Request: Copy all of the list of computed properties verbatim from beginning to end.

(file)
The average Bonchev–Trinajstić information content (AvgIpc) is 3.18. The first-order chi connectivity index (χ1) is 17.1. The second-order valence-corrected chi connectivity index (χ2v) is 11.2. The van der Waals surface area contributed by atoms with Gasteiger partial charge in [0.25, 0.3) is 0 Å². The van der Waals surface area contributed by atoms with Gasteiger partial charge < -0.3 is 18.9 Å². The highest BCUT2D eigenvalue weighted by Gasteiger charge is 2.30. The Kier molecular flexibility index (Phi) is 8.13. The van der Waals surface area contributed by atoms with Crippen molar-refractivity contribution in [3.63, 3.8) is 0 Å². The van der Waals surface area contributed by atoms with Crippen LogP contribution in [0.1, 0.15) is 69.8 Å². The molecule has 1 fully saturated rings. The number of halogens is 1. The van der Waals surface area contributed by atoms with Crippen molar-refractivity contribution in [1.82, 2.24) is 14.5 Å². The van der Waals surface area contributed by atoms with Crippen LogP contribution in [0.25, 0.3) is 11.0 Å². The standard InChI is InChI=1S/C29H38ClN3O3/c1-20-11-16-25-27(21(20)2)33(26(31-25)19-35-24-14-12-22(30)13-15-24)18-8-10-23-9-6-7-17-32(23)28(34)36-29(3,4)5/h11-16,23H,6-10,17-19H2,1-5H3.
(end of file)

The average Bonchev–Trinajstić information content (AvgIpc) is 3.18. The first-order chi connectivity index (χ1) is 17.1. The second-order valence-corrected chi connectivity index (χ2v) is 11.2. The van der Waals surface area contributed by atoms with Gasteiger partial charge in [0.25, 0.3) is 0 Å². The van der Waals surface area contributed by atoms with Gasteiger partial charge < -0.3 is 18.9 Å². The highest BCUT2D eigenvalue weighted by Gasteiger charge is 2.30. The Kier molecular flexibility index (Phi) is 8.13. The van der Waals surface area contributed by atoms with Crippen molar-refractivity contribution in [3.63, 3.8) is 0 Å². The van der Waals surface area contributed by atoms with Crippen LogP contribution in [0.1, 0.15) is 69.8 Å². The molecule has 1 fully saturated rings. The number of halogens is 1. The van der Waals surface area contributed by atoms with Crippen molar-refractivity contribution in [1.82, 2.24) is 14.5 Å². The van der Waals surface area contributed by atoms with Crippen LogP contribution in [0.25, 0.3) is 11.0 Å². The standard InChI is InChI=1S/C29H38ClN3O3/c1-20-11-16-25-27(21(20)2)33(26(31-25)19-35-24-14-12-22(30)13-15-24)18-8-10-23-9-6-7-17-32(23)28(34)36-29(3,4)5/h11-16,23H,6-10,17-19H2,1-5H3.